Gravel Truck Falls on Car, Crushing 32-year-old Mom to Death in Freak Accident

A 32-year-old woman was killed in a freak accident after a gravel truck tipped onto her car in Martinez, California, Monday afternoon, crushing her inside it, Martinez police and the California Highway Patrol said.

The woman was identified as Lindsey Combs. Family members say Combs' 4-year-old daughter ran out of the house and saw the accident in their driveway. Combs' fiancé was in the house at the time.

The accident happened at 820 Shell Ave around 1 p.m., when the truck was delivering gravel for the Shell Avenue sidewalk construction project. According to the California Division of Occupational Safety and Health, a member of the JJR Construction crew asked Combs to move her car. Preliminary reports indicate that as soon as Combs got into her car, a truck trailer loaded with gravel tipped over, crushing her vehicle, Cal-OSHA said.

But truck driver Darryl Crockett told NBC Bay Area he had nothing to do with asking Combs to move the car. Crockett said he was about to drop a load of gravel and his trailer was very near the top of its lift. The last time he saw the car it was right next to the garage door, and when the truck tipped over, the car had moved 10 feet closer to the sidewalk putting it in harms way, he said.

Crockett said he has been delivering gravel for 30 years and never had a trailer tip over on him — until the tragic accident Monday.

JJR Construction says another worker asked Combs to move her car further away.

Contra Costa County Fire officials said the trailer's "dump capacity" being used on a hill may have caused some stability issues.

Both Martinez police and Cal-OSHA's American Canyon office are investigatiing the accident. San Mateo-based JJR Construction has been cited once in 2010 for a minor infraction, it's only citation in the past five years, Cal-OSHA said.

According to Travis Hagerthy, who witnessed the incident, at least three men, including himself and two construction crew workers, tried to help Combs before firefighters arrived.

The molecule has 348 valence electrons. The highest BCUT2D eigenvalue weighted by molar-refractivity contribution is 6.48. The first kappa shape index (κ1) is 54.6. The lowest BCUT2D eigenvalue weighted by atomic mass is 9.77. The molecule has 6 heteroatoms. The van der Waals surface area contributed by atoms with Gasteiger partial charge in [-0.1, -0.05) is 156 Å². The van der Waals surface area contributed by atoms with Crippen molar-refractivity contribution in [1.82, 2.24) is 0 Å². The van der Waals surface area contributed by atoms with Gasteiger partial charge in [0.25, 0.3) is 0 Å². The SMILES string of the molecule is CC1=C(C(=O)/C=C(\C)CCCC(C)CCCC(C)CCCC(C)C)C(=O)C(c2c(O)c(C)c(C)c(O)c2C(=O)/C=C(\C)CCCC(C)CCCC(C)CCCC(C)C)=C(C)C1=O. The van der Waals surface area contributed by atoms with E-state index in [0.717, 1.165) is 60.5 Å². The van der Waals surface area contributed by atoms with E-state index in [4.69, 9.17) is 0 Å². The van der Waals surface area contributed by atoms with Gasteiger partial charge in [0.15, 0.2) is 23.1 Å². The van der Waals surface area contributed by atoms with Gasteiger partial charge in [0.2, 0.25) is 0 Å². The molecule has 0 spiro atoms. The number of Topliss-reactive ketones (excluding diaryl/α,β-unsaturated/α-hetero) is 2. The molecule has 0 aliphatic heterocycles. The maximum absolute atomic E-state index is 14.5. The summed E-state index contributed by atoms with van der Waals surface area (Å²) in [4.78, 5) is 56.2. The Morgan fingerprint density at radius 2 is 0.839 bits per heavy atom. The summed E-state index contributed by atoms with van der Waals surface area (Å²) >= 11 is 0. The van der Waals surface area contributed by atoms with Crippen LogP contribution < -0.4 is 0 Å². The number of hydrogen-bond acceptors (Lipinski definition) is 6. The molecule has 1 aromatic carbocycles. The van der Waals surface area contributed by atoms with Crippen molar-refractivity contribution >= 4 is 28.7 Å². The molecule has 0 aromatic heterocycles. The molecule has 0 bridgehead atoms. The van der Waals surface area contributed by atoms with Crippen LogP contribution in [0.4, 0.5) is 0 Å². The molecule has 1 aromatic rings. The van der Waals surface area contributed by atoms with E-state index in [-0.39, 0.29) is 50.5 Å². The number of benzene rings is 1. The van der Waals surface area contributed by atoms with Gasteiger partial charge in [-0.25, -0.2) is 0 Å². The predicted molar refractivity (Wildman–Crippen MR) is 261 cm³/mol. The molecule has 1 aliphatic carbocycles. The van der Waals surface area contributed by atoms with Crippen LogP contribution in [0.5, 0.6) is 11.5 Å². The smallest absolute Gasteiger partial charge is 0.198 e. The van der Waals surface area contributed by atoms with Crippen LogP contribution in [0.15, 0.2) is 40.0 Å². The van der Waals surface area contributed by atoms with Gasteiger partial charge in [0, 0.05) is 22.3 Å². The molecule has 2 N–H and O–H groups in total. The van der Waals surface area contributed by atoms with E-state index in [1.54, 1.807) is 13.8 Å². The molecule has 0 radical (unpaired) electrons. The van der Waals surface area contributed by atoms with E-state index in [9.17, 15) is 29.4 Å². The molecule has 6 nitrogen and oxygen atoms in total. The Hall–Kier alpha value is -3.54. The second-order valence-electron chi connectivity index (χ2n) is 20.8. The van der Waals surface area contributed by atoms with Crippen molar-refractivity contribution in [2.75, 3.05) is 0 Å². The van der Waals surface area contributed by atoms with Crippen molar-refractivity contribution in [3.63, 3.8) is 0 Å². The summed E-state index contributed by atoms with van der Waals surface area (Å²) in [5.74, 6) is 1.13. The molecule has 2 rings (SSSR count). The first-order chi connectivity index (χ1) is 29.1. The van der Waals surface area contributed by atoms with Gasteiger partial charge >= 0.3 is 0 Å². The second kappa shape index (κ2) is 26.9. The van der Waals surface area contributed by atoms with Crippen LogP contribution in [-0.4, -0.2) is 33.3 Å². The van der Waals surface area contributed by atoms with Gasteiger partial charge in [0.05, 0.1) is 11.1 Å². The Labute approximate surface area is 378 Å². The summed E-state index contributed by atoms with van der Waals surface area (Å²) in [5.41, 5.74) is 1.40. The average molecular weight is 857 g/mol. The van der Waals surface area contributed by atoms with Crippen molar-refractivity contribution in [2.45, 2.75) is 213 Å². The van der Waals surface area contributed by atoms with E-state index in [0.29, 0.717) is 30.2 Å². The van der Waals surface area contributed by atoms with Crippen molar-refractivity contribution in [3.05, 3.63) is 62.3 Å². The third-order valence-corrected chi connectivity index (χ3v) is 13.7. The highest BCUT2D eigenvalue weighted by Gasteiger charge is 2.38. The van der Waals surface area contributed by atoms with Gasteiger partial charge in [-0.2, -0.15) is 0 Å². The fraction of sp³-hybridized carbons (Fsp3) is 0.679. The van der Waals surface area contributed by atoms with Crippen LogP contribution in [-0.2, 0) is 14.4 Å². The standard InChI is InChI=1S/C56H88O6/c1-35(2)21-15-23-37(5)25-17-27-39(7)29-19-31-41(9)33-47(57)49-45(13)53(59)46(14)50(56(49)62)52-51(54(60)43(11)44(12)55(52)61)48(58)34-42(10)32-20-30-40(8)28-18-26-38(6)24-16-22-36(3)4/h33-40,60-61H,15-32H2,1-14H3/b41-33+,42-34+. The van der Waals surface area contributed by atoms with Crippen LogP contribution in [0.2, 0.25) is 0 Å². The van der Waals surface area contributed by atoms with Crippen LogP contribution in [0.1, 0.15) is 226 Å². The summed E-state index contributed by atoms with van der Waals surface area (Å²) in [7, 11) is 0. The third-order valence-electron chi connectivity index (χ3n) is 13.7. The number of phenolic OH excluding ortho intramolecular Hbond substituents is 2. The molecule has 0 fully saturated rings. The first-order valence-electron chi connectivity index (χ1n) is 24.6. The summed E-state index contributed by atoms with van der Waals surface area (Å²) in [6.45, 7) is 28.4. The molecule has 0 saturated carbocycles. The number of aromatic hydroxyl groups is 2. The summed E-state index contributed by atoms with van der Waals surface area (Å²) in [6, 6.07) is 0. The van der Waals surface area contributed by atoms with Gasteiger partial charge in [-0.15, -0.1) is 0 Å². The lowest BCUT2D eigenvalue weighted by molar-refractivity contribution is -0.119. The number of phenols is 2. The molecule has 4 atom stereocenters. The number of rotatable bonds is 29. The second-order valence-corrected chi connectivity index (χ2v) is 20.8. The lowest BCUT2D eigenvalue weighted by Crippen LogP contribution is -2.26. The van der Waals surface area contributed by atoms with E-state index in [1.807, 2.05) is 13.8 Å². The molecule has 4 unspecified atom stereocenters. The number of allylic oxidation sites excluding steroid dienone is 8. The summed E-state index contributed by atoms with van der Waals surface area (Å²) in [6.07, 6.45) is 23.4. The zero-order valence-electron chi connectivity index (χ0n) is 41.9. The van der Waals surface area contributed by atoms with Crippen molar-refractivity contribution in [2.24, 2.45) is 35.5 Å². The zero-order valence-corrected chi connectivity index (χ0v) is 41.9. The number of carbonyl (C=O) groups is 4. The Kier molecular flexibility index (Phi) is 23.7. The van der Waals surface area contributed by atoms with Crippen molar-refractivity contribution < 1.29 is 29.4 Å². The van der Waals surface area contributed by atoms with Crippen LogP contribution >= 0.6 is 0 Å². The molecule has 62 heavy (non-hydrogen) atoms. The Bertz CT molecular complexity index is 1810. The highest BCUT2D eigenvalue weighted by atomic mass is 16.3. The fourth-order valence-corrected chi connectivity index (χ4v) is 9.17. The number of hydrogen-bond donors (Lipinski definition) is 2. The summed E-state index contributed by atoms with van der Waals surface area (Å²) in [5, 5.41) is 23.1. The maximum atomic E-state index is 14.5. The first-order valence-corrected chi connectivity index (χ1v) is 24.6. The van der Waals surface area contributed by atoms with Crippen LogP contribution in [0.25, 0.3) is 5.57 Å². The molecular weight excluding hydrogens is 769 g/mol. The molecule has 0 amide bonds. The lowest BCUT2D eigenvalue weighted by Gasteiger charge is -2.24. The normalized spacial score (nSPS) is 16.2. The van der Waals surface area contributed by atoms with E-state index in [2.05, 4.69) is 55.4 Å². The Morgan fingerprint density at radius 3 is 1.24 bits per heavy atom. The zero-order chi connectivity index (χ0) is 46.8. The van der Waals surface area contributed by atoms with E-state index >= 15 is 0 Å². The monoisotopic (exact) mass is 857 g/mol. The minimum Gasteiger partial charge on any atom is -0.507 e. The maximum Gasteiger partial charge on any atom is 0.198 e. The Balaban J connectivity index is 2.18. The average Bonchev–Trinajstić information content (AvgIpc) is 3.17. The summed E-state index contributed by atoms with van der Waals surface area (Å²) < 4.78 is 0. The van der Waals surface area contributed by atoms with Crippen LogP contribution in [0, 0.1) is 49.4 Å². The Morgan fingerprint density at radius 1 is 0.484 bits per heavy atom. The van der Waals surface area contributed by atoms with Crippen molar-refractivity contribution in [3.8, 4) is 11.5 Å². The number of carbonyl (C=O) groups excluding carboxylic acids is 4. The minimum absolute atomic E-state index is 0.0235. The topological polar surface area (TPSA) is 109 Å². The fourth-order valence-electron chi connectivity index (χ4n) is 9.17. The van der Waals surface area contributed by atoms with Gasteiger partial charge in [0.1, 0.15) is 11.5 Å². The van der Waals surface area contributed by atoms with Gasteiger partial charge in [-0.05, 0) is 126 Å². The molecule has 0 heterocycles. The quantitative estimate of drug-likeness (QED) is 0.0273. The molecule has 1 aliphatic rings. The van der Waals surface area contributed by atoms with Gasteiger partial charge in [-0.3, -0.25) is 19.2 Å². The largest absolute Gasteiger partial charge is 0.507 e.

"I started helping them dig, and I cut my foot a little bit on the broken glass," Hagerthy said. "I yelled at them to get a backoe up there." One of the men from the construction team used a backhoe to rip off the backdoor to the car.

"As far as I know she was either pulling in or backing up and the truck was pulling in to dump the gravel," Hagerthy said.

Hagerthy said that after construction crew members tried to rip off the backdoor, he look inside the car and found the woman "smashed." "It's horrible," he said.

Regina Simmons worked as a hair stylist with Combs at Sport Clips in Pleasant Hill.

"She was a beautiful mother, very happy," Simmons said. "She was in a good place in her life right now. This is very tragic."

Family and friends gathered at the scene of the accident Monday night to pay tribute to Combs, including some who grew up with her.

"She was sweet and loving and loved her daughter so much, always posting pictures and talking about her on Facebook," said her friend Jessica Dixon-Estes.

Responding to speculation from commenters on NBC Bay Area's Facebook page about whether a lawsuit would be filed, Combs' brother Rob Combs wrote: "A lawsuit won't bring my sister back, my niece's mother back, my mom's daughter back. Nothing will bring my sister back nothing at all."

A GoFund me page has been created to help the Combs family pay for funeral expenses.

NBC Bay Area's Gonzo Rojas and Terry McSweeney contributed to this report.

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